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PTSD and Grieving the lockdown

By Mike Waine


I want to start by signposting you to an article I came across in my research for this post (read here). This made clear my initial thoughts and some of what I’ll go on to write will be taken from this article – It is a little chunky, so I’ll also try to simplify what is written.

What may not be apparent to us at this point in time is that we are in the midst of a traumatic event. Not everyone will experience this the same way, but we are united in our being caught up in this. There is, it seems, no area of society that is untouched by the impact of this virus.


There has been, naturally, widespread anxiety, panic and fear. Again, this is felt to different extents by different individuals, but as communities, nations and an international community, we are experiencing something that has the potential to be traumatic for us.


Trauma is when we fail to cope with the emotional experience of a stressful and shocking event (definition adapted from article above.) Though, perhaps, we try to downplay our experiences, particularly in light those we see around us who appear to be worse off, there is no doubt that people across our community will be experiencing this pandemic as a traumatic event. Such is the individuality of trauma that each person will respond differently. For some, the symptoms may be understated and fairly inconspicuous, bearing no real impact on our daily lives.


For others, the experience of this trauma could have a more visible and profound effect. More extreme symptoms could, for instance, be developing agoraphobia or claustrophobia, anxieties around physical intimacy or even proximity with others, or even a heightened fear of death.


Some of these may ease as time passes and life returns to something like what we knew before lockdown. For some, it might takes months, others years and others still a lifetime to recover and to learn to manage and cope with their experience of this traumatic event.


It is possible, then, to understand some of the potential longer lasting impacts on people’s minds as being symptoms of PTSD (Post-Traumatic Stress Disorder). This is less surprising when we adopt the ‘wartime mentality’ that is being espoused by some in the government and media. The First World War famously encountered the recognition of ‘Shell Shock’, which saw disproportionate percentages of soldiers return physically well but mentally extremely unwell as a result of their experience of war.


It is only logical, then, that there will be many who experience some level of PTSD in the wake of the Coronavirus. Those particularly at risk are the health care workers, who are putting their own lives at risk in order to care for others, who are commonly seeing people in their care suffering or dying and who are constantly confronted with the fear for their own health and safety as they serve.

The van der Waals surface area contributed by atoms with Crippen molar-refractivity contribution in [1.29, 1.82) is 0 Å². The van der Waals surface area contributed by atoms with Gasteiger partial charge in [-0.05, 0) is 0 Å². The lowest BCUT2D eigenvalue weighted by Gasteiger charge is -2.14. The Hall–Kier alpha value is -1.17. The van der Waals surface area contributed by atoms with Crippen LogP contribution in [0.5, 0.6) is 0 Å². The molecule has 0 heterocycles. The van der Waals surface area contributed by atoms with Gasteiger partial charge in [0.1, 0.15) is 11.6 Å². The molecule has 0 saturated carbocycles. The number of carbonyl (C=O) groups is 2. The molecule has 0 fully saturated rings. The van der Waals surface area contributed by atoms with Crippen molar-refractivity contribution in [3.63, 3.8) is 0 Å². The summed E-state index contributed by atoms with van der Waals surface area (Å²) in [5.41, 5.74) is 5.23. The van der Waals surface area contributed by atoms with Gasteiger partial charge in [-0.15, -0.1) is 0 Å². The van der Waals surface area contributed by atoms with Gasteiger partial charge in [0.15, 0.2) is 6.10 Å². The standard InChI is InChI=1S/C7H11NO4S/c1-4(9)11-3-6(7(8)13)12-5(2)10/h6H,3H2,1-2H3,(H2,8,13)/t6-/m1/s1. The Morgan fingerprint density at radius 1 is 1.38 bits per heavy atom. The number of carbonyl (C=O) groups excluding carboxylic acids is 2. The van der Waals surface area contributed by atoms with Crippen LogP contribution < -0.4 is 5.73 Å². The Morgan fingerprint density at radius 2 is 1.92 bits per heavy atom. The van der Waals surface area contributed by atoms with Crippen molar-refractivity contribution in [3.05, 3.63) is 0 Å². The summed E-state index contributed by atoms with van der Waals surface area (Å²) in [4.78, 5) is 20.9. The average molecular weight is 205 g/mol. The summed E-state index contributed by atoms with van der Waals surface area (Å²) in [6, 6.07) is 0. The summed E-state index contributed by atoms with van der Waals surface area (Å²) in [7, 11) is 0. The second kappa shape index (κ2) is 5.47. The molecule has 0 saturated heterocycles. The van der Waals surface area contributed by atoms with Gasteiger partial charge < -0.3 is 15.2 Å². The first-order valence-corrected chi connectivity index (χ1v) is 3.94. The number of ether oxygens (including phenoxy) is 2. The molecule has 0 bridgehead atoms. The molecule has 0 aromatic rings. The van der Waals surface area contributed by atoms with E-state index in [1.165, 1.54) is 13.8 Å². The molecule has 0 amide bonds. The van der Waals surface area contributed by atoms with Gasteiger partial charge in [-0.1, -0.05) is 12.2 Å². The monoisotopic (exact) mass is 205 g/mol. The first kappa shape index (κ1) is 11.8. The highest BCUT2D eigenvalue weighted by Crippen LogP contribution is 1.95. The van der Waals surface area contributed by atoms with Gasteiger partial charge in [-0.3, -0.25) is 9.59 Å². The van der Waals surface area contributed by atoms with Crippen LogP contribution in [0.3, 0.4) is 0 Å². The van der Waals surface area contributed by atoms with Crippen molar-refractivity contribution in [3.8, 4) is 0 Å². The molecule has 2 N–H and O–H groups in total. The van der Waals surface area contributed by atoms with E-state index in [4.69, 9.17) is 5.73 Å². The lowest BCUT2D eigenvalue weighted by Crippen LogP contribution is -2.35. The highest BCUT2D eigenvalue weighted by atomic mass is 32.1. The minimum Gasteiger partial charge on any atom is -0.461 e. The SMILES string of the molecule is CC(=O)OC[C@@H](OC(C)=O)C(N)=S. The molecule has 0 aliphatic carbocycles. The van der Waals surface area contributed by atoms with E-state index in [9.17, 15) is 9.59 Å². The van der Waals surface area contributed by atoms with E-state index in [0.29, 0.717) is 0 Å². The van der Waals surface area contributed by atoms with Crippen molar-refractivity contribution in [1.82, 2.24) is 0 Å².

The recommended means to help with this experience is talking. Talk to others about what you’re feeling, what anxieties and fears you have. One positive of the universal impact of Covid-19 is that it is easier for us to be empathetic! Everyone has a story to tell, and people are more likely to understand as you share and open up about your experiences. If the impact is particularly severe for you, then visiting a counselor or therapist could help you combat the PTSD symptoms.

One further thought I want to consider is the potential to grieve the lockdown once it is over. It

seems bizarre that one might miss isolation and separation from our ‘normal’ lives. That said, we do know have much more control over ourselves than we might otherwise. We are responsible for our own safety and hygiene, our own exposure to risky situations and the demands on us are typically (though not exclusively) now centred on ourselves and our households.


Whenever the end of lockdown comes, I’m confident that there will be elements of what we are now going through that we will miss. We have adapted to the current restrictions and limitations on our lives, and for better or for worse, we have modified our routines to fall in line with guidance.


It is normal, then, that once we have another significant change in routine, we might experience a sense of grief for what we’ve left behind. Perhaps we are speaking more to others than we might otherwise, and will mourn the loss of that time of increased communication. Others will be spending more time at home with their loved ones and, once we are back out and about again, won’t get that amount of potential quality time back again.


Don’t be surprised if we see people experience, or ourselves experience, some kind of ‘Stockholm Syndrome’ once the dust has settled!


This is just one potential means of responding to the trauma of what we’re living through now.

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